9. Joll

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    EU does have myths - many untrue and deliberately calculated to foster a desired identity. :tongue: Not saying it's a country tho...
     
  10. HazelGod

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    I believe you have the right general idea, but you appear to use the terms pilgrim father (one not used here in the USA) and founding father interchangeably, and that's far from accurate...for numerous reasons.

    In the context of our national history, pilgrims denotes the Puritan colonists who fled England and other places to escape religious persecution in the early 17th century.

    When we speak of founders, we're generally talking about the group of men who declared our independence and constructed our Constitution during the Age of Enlightenment, more than 150 years later. To call their ideals and resultant governmental framework "Christian" is arguable at best, as these were men of reason, not of religion. Most consider them to have been secular humanists and deists...a far cry from the bible-thumping prigs who landed on Plymouth.
     
  11. conntom

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    And like someone said a long time ago..... when they figure out they can vote themselves benefits - it's over.

    Welcome to the end!


    As an American, what I find interesting is how much the "founding fathers" disagreed!
     
  12. conntom

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    Arguable is too generous. I don;t think it was even that. They seemed to believe in a higher power but beyond that - let's just say most of them would not be a part of the religious right - regardless of what the religious right would have you believe.
     
  13. CUBE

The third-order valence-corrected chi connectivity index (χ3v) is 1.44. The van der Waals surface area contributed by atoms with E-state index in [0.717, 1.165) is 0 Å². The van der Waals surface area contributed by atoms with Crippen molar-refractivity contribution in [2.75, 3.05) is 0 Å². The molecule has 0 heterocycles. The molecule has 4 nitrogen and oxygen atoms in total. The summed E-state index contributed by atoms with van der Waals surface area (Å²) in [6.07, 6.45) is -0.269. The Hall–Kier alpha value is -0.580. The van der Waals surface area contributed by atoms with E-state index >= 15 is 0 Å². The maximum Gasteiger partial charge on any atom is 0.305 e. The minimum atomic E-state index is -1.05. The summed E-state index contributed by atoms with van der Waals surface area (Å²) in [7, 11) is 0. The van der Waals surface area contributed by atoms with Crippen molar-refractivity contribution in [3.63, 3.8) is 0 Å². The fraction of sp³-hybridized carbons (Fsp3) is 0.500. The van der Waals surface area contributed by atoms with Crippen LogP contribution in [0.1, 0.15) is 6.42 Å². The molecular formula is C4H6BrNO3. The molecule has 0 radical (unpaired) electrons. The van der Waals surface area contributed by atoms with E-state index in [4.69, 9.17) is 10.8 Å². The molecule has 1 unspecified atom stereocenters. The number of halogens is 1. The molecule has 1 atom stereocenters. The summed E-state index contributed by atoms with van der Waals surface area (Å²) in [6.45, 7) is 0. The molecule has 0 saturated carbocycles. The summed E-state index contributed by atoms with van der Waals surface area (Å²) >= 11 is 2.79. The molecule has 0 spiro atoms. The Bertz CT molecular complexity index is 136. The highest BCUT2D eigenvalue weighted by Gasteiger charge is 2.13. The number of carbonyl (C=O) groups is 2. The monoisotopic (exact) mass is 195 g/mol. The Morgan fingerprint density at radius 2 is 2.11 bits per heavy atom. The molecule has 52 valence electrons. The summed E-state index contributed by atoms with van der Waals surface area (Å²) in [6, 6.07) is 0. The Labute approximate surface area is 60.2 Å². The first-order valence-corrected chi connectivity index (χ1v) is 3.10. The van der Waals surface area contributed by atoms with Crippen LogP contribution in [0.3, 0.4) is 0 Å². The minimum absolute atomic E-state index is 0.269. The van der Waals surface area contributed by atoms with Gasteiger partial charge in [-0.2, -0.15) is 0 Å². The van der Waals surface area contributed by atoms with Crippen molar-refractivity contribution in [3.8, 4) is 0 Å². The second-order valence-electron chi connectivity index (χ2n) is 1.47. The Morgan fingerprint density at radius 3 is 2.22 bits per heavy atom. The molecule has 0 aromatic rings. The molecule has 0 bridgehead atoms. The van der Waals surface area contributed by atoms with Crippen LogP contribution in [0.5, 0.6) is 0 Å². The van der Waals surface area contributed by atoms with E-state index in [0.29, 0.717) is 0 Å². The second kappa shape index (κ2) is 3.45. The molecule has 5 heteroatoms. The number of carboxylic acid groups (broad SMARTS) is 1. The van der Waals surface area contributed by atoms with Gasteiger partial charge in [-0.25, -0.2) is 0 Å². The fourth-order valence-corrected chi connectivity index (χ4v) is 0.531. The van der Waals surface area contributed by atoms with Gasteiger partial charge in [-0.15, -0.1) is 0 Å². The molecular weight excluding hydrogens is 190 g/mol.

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  14. Drifterwood

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  15. Sergeant_Torpedo

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    The so called founding fathers were not idealists, they were opportunists. They preached equality for their kaeth and kin, bugger the slaves and native inhabitants. Their legacy lives on in the rapacious greed of corporate America. In a nation that claims democracy there is no opposition.
     
  16. Jason

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    Historians have no doubt written countless weighty volumes on their lives and deeds, and doubtless they were erring human beings as we all are. Many of history's heroes were probably in fact nasty pieces of work, and many of the bad guys really misunderstood good guys.

    But I think this misses the point. They represent an ideal. What they really were doesn't matter. Even whether they really existed doesn't much matter (think of Robin Hood in the English psyche). Rather it is the values and aspirations that people today attach to them, and the inspiration they can give to people today. They are a metaphor. A symbol of America.